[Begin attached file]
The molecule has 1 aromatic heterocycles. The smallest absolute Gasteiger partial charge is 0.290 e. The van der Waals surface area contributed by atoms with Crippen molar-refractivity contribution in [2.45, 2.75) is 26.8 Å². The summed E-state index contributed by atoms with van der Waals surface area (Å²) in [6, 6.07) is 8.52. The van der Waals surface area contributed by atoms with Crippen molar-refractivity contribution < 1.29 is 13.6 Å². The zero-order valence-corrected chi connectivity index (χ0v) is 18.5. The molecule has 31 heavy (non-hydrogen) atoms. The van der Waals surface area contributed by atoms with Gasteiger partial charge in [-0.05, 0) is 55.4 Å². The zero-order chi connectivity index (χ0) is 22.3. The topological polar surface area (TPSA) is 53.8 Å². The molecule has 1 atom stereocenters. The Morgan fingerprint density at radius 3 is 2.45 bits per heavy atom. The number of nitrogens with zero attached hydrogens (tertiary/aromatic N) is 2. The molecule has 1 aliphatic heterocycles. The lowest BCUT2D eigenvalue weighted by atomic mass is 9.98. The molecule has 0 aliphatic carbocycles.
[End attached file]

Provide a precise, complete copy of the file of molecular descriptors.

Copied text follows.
The molecule has 1 aromatic heterocycles. The smallest absolute Gasteiger partial charge is 0.290 e. The van der Waals surface area contributed by atoms with Crippen molar-refractivity contribution in [2.45, 2.75) is 26.8 Å². The summed E-state index contributed by atoms with van der Waals surface area (Å²) in [6, 6.07) is 8.52. The van der Waals surface area contributed by atoms with Crippen molar-refractivity contribution < 1.29 is 13.6 Å². The zero-order valence-corrected chi connectivity index (χ0v) is 18.5. The molecule has 31 heavy (non-hydrogen) atoms. The van der Waals surface area contributed by atoms with Gasteiger partial charge in [-0.05, 0) is 55.4 Å². The zero-order chi connectivity index (χ0) is 22.3. The topological polar surface area (TPSA) is 53.8 Å². The molecule has 1 atom stereocenters. The Morgan fingerprint density at radius 3 is 2.45 bits per heavy atom. The number of nitrogens with zero attached hydrogens (tertiary/aromatic N) is 2. The molecule has 1 aliphatic heterocycles. The lowest BCUT2D eigenvalue weighted by atomic mass is 9.98. The molecule has 0 aliphatic carbocycles.